Perspectives

Privacy matters from either end of the binoculars

By Dominic Fisher

Standing up for the little guy

Have you ever had concerns about the data a company holds on you, how they got hold of it in the first place or even whether it’s accurate? If you have, you’re not alone. Recent surveys reveal widespread worries amongst consumers about how their private data is used by businesses and, indeed, the security of such information. Personal details can affect everything from whether you secure a job, to how much you pay for insurance, to what advertisements come up when you log into your social media accounts.

Although certain data privacy rights are already enshrined under Malta’s Data Protection Act of 2001, a new EU law, which will become effective in May 2018, will tip the balance of power further in favour of the individual. The General Data Protection Regulation (GDPR) is intended to restore trust in public and private bodies and enhance personal data privacy rights. Without attempting to distil the 55,000-word text into a short article, the various new and clarified privacy rights amount to us having far greater control over what information is collected on us and how it is used.

One important change is the type of consent that organisations will require to collect and use our personal data. Pages of small print or unticked boxes will no longer suffice, as consent requests should be clear and consent given should be specific and explicit.

Given that the personal data already held on you at the point when the law goes live has the same consent requirements, you can expect a lot of communication from organisations that already hold your details to obtain suitable consent.

Another interesting development involves your right to know what personal data is held on you by organisations and to have such data erased (subject to some obvious caveats). In situations where highly personal data has been lost or shared with unauthorised parties you are also entitled to be informed.

Responsible data processing

Isaac Newton stated that ‘for every action, there is an equal and opposite reaction’. Applied to our situation, the flipside of the increased consumer rights mentioned above are significantly increased corporate responsibilities. If a customer, employee or service user has the right to know what data you hold on them, your organisation had better know what data you have, where it is located and how to compile it quickly and without too much expense.

Some of the 80 specific new requirements emanating from this legislation also include IT Security obligations. The WannaCry virus, which has been hitting the headlines is an interesting one to consider in the context of GDPR. Whilst it is clearly a sophisticated and dangerous attack, many organisations appear to have been infected due to some pretty basic security weaknesses. Under the GDPR, organisations holding personal data which may have been compromised by a hack or a virus would have just 72 hours to report breaches of this type to the regulator.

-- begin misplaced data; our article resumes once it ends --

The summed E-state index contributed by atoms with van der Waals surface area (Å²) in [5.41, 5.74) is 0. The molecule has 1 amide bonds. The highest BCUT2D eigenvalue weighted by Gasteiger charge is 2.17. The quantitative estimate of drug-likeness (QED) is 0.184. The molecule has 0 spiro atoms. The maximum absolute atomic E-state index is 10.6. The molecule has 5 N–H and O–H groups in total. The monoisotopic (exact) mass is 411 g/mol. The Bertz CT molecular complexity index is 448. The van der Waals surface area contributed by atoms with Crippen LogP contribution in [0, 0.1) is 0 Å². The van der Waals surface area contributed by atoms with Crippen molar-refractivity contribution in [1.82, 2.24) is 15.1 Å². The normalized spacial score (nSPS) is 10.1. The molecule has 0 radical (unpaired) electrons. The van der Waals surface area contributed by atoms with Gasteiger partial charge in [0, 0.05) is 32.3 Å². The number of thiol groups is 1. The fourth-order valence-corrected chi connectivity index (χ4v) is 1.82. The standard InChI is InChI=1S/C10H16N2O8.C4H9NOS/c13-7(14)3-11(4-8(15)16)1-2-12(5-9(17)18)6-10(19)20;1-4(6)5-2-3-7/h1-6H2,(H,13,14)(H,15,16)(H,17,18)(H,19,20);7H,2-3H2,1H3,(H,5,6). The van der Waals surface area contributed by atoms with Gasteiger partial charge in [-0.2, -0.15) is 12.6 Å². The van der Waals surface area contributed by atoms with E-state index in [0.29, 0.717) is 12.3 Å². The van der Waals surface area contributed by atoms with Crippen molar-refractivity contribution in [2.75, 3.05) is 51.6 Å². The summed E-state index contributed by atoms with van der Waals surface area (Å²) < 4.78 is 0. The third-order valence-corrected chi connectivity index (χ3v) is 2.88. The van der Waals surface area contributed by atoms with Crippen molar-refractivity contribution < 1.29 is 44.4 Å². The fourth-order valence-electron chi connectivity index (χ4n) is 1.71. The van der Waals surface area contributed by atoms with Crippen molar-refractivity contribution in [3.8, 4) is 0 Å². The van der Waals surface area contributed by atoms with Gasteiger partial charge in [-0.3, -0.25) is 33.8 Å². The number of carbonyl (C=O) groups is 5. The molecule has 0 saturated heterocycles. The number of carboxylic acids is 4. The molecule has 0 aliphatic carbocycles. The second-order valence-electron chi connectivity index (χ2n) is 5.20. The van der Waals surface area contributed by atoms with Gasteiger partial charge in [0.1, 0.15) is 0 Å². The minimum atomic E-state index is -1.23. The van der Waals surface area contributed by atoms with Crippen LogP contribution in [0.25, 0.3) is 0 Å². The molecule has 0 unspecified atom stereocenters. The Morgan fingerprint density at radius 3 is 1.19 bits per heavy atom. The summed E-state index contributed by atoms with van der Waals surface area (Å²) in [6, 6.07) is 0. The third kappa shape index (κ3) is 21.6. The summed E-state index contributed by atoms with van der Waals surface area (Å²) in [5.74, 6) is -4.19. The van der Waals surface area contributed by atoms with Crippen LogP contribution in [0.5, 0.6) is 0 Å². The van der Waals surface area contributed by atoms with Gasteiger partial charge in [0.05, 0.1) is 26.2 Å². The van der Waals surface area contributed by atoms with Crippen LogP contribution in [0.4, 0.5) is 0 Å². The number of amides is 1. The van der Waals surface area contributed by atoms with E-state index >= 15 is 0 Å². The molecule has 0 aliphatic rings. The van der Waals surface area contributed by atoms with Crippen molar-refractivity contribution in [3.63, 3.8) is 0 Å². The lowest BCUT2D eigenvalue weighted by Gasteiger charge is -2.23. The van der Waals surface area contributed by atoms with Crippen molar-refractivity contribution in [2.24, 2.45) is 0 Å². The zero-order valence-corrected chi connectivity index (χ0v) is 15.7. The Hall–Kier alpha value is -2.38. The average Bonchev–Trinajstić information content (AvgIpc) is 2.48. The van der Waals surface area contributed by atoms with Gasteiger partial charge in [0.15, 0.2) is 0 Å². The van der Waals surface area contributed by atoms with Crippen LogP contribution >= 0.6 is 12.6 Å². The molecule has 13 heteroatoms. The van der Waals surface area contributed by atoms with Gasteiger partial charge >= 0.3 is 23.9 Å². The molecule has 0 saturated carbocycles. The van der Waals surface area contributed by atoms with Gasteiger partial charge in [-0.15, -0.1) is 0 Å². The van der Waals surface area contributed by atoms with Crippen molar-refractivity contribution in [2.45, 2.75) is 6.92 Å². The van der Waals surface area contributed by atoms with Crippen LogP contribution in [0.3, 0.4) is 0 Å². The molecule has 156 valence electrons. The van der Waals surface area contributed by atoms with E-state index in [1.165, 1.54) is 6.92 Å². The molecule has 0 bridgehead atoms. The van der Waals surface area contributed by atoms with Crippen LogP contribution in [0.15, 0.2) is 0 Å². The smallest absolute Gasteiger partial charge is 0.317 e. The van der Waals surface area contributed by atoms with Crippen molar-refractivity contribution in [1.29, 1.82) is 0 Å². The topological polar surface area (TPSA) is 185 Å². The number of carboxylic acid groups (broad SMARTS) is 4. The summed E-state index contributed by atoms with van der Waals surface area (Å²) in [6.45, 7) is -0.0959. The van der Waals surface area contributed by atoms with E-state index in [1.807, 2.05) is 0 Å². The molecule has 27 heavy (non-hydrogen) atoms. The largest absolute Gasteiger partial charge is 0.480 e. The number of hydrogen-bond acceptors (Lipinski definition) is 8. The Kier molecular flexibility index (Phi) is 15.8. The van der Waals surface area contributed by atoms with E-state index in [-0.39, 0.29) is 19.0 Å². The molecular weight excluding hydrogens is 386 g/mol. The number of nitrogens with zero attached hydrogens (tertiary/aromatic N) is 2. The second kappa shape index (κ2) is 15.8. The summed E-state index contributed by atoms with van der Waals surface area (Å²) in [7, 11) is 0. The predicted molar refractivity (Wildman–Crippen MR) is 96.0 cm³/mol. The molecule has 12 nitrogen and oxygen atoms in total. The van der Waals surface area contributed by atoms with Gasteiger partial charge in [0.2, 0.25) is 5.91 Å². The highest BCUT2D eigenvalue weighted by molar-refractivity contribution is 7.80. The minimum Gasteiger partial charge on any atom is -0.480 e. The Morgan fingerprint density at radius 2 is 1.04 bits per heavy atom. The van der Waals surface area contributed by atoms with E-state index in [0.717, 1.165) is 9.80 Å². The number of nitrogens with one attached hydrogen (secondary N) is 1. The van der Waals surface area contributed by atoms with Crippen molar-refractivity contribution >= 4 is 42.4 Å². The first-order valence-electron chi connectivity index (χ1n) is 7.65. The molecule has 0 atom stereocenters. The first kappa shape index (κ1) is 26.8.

Before GDPR, some companies and public bodies perceived the costs of non-compliance with Data Protection laws as tolerable. By comparison, the GDPR has teeth. Particularly eye-catching are the potential size of fines, which can reach the greater of €20m or 4% of global turnover. Given that the regulation is intended to harmonise the EU playing field, there is little scope for an individual EU member state’s Data Protection Authority to take a lenient approach around sanctions. In addition to fines, the new law makes it much easier for consumers to obtain damages from non-compliant organisations.

In summary, it’s clear that those public and private bodies that fail to take a proper interest in privacy may find themselves experiencing some seriously negative consequences.

Approaching a GDPR project

Whilst compliance with the GDPR is no small undertaking, it’s important to appreciate that the regulation merely transforms good business practices into formal requirements, albeit with a big stick to encourage compliance.

Given the tight regulatory timetable, stakeholder awareness initiatives and gap assessment exercises should be at a fairly advanced stage by now. A data inventory, preferably supported by data process flow schematics, is also a critical element to ensure that your plans are comprehensive. Legal, Compliance and IT departments will all need to be involved in designing suitable policies, procedures, systems and measures to support compliance.

Undoubtedly, GDPR projects are likely to be supported by bespoke tools and templates, but it is doubtful that suitably tailored solutions will jump out of a box. Successful GDPR projects will likely have the following features:

  • Link to business goals – In planning these projects you are likely to be surprised how much personal data is held across the organisation. Rather than applying GDPR rules to what you have in a mechanistic fashion, a smarter approach involves first understanding what personal data is actually needed to achieve organisational objectives, focusing on this data and disposing of the rest. A project that places strategy at its heart is more likely to engage management and create joined up thinking.
  • Cultural transformation - Bearing in mind that privacy processes are only as strong as their weakest links, a challenge that many organisations will face is to go beyond ticking the boxes to transform the organisational culture in favour of personal privacy. A recognition of the cultural risks and a plan to tackle them is crucial.

You may have noticed that the above elements require a credible project team. Make sure that the individuals assigned to your GDPR project have the credentials and gravitas that this important legislation demands.

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